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Leagues have selective outrage over LGBT issues

The NFL helped win a victory Monday over discrimination. You'll excuse transgender people if they're clapping with one hand.

For every cause that becomes popular to support, there is one that turns sports organizations into the Marx Brothers. Groucho, specifically. When it comes to standing up for what you believe, he uttered the most appropriate line.

"These are my principles, and if you don't like them, well, I have others."

In this case, Georgia Gov. Nathan Deal vetoed a "religious liberty" bill critics said would have trampled the rights of lesbians, gays, bisexuals and transgender (LGBT) people. He'd been under intense pressure from businesses, Hollywood and the NFL, which threatened to remove Atlanta from the short list for upcoming Super Bowls.

I'm not arguing for or against the NFL's stance. I'm just wondering why the league breaks it out so inconsistently. And it is hardly the only one guilty of selective outrage.

The NBA and NCAA howled last week after North Carolina passed a law limiting LGBT rights. The NBA might move the 2017 All-Star Game away from Charlotte, and the NCAA is threatening to take away future tournament basketball games.

This is the same NBA that is prostrating itself before LGBT-gulag China, which makes Charlotte look like San Francisco. The NBA is like Apple, Coca-Cola, PayPal and too many other businesses.

They'll pontificate about their principles and core values and sanctimoniously pounce on Georgia and North Carolina. Then they'll conduct business as usual in places like Saudi Arabia, where homosexuality is punishable by death.

At least nobody's getting executed in Georgia, one of 21 states that have Religious Freedom Restoration Acts. The exact statutes vary, but all are problematic to the LGBT community.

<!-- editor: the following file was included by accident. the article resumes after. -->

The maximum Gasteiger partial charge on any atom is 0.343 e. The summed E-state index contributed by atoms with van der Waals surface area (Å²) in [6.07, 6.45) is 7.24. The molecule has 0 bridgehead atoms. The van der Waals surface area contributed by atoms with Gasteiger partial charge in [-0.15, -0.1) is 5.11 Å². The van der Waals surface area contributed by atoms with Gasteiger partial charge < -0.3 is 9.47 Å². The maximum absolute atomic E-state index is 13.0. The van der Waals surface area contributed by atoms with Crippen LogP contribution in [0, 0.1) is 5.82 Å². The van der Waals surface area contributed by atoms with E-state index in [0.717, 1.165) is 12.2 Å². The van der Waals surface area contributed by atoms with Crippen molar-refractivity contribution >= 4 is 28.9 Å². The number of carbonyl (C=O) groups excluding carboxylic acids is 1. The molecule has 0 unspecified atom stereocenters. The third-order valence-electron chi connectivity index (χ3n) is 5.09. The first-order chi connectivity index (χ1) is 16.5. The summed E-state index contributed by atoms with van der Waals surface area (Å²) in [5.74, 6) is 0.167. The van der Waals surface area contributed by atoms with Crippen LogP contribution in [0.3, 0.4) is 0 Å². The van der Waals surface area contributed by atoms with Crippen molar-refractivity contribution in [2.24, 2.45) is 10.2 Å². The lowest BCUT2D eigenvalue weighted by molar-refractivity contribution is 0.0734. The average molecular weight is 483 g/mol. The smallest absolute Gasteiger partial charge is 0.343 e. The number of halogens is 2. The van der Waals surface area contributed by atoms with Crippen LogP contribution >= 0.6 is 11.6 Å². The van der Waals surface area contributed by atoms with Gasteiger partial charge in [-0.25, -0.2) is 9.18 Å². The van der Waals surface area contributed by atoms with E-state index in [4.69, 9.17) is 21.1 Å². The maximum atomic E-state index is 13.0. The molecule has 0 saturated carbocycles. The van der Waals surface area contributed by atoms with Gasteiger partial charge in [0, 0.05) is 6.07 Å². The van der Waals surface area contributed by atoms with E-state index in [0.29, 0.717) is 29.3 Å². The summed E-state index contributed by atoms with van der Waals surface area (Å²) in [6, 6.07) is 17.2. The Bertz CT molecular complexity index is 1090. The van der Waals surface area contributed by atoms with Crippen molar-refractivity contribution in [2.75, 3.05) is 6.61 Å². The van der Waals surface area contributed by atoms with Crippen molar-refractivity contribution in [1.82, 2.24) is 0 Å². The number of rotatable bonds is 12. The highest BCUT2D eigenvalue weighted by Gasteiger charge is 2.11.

One place in particular has no state-wide ban on LGBT discrimination in employment, housing or public accommodation. If you've picked up this newspaper, you live in that state. Despite that, the NFL has had five Super Bowls in Florida since 1998. The College Football Playoff title game will be in Tampa next year. Shouldn't the NBA threaten to move the 2019 NBA Finals away from Orlando if the state keeps codifying inequality?

Okay, that last one's a joke. Sort of like the NCAA's stance in Houston. Remember the furor around last year's Final Four in Indianapolis after Indiana passed a law allowing businesses to refuse to bake wedding cakes for gay couples?

"The NCAA ... and our members are deeply committed to providing an inclusive environment for all our events," NCAA president Mark Emmert said.

Last November, Houston voters overwhelmingly struck down an ordinance making it harder to discriminate against LGBT people. The focal point was using public bathrooms based on gender identification. In English, that means you have to use the room that matches your biological equipment. That's also a key feature in the Charlotte debate.

Guess where the Final Four is this weekend?

Here's hoping a transgender person doesn't use the wrong bathroom at Houston's NRG Stadium, because the NCAA sure isn't going to bail them out. It said there wasn't enough time to even consider moving the event.

God created the heaven and earth in six days, but the NCAA can't move a Final Four with only five months notice? And lest we forget, guess where the next Super Bowl is?

Same city, same bathrooms.

Different NFL than Georgia has been dealing with.

Texans owner Bob McNair even donated $10,000 to the bathroom-ordinance movement. He rescinded it when his donation became public. Even the supposed bad guys in this battle can't keep their principles straight.

As the Final Four ends, TBS should show something that truly illustrates how leagues are handling these battles. Instead of One Shining Moment, it should show clips of a Marx Brothers movie.

I suggest Horse Feathers.

— Orlando Sentinel (TNS)

Leagues have selective outrage over LGBT issues 03/29/16 [Last modified: Tuesday, March 29, 2016 8:32pm]
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